Bowie and Dion Fortune’s Psychic Self-Defense, Part 1

The release of Blackstar and its videos has generated speculation (again) on Bowie’s interest in the occult. Yes, there are allusions to so-called occult symbols, as there are to Christianity, as well, and to Bowie’s own ouevre. That the allusions  to the occult are so obvious means that the occult isn’t any longer — hidden, that is. The Cabbalah, alchemy, numerology, astral projection, auras, telepathy, Tarot, astrology — all of these ideas, systems, philosophies, practices that deal with forces unseen could be called occult. The imagery is rich and studying one branch leads to another and another, and so would be fascinating to a creative intellect. 

So why had the occult been a secretive system of thought? Magic. 

Whatever his intentions were in drawing attention to himself and his sex life and drug use, and publishing widely that which had been held secret,  Aleister Crowley posthumously achieved his aim of being the most notorious magician in the world.

He achieved this by making the rituals of ceremonial magic widely known. There are those who use magic to accomplish positive change. But the temptation of the dark arts are great, particularly to those who feel they have scores to settle or a ruthless will to power.

Crowley seems at the center of it all because he launched his own bid for recognition as the age’s greatest magician by violating the trust of magical  societies, such as the Order of the Golden Dawn, which were structured on a hierarchy of orders and degrees attained by initiates through study and practice and kept secret,  incorporating these secrets into his new religion of Thelema, over which he reigned absolutely. 

The rituals of Thelema featured drug use for altering states of consciousness and pan-sexual encounters  within its practice. No wonder then that he became a cult figure in the late 60s and early 70s. Many who talked about him had likely never read his books, but they would have known the law of Thelema: “Do what thou wilt shall be the whole of the Law,” and possibly the response to this command: “Love is the law, love under will.”

It seemed a declaration of freedom from convention, but the ramifications of such a law were far from simple — especially when a malevolent magician decided what he wilt was your torment.

Peter-R Konig’s site The Laughing Gnome, which he began in 1996 and is still adding to, and Steele Savage’s David Bowie, Outside, Aleister Crowley, and the Holy Grail, suggest that Crowley’s works greatly  influenced Bowie.  These two sites are devoted to Bowie. In his farther reaching blog, The Secret Sun, Christopher Knowles frequently finds himself returning to Bowie, who he believes was a magician.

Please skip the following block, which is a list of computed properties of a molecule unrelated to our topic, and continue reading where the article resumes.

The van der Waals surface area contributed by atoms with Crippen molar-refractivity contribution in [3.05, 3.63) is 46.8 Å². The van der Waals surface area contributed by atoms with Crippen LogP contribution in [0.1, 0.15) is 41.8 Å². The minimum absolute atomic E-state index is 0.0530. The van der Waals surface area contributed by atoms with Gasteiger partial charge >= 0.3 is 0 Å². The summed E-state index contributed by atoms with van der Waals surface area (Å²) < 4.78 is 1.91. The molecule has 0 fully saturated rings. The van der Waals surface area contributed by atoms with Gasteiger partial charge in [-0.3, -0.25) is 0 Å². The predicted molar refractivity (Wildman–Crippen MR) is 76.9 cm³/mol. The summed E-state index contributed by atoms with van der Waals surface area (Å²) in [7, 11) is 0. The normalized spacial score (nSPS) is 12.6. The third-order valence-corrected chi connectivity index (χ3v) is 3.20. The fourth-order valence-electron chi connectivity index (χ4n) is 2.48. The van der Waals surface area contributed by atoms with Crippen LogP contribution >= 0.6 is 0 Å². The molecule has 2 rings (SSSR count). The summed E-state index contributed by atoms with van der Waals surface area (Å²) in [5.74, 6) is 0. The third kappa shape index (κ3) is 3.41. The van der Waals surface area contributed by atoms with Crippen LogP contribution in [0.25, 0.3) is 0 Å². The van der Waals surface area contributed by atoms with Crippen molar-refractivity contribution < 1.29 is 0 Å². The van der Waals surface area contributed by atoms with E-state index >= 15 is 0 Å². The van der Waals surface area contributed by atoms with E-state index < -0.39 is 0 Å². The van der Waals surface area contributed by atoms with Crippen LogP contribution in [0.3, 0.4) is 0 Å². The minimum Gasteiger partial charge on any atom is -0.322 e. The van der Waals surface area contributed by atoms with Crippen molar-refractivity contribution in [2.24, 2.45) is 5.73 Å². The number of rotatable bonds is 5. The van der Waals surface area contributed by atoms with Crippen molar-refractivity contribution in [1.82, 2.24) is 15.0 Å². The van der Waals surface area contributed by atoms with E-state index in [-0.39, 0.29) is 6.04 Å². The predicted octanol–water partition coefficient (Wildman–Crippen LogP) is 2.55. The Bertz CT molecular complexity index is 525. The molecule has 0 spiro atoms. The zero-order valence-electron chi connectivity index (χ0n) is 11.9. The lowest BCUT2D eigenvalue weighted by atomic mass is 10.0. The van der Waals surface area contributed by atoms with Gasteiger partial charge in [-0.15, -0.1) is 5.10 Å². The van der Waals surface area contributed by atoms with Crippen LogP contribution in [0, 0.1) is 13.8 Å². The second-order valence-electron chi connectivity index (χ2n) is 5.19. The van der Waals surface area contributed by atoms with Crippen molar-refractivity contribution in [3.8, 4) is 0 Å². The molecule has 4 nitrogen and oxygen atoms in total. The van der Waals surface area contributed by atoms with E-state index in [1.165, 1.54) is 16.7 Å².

In 1997, Bowie told NME:

“I always thought Crowley was a charlatan. But there was a guy called [Arthur]Edward Waite who was terribly important to me at the time. And another called Dion Fortune who wrote a book called Psychic Self–Defence.”

A.E. Waite (of the Rider-Waite tarot deck) was Crowley’s most vocal detractor. By aligning himself with Waite, Bowie distances himself from Crowley, but not from the Mysteries.

I think it safe to say that Bowie believed in magic and didn’t always think Crowley a charlatan. Bowie came to fear magic, and you don’t typically fear what you don’t believe is possible.

The 1997 interview above is the first I’ve found where he repudiated Crowley. Did it take 20 years for him feel safe enough to do so? If I believed in magic, I wouldn’t want to raise the ire of a Crowley-ite.

I don’t know whether he was the victim of  a magical attack or if he was experimenting with performing ceremonial magic and got in over his head or both, or paranoid about being attacked, but after he’d quit cocaine, Bowie would say of his time in L.A. that  he was “totally washed up emotionally and psychically,” [TimeOut interview 1983]  and told  interviewer Peter White: “It took the first two years in Berlin to really cleanse my system. Especially psychically and emotionally” [ Musician 1983]. In 1997 he recalled that during the Station to Station era, he was “psychically damaged.”  Search “psychically damaged” + Bowie and you’ll get about 8400 results.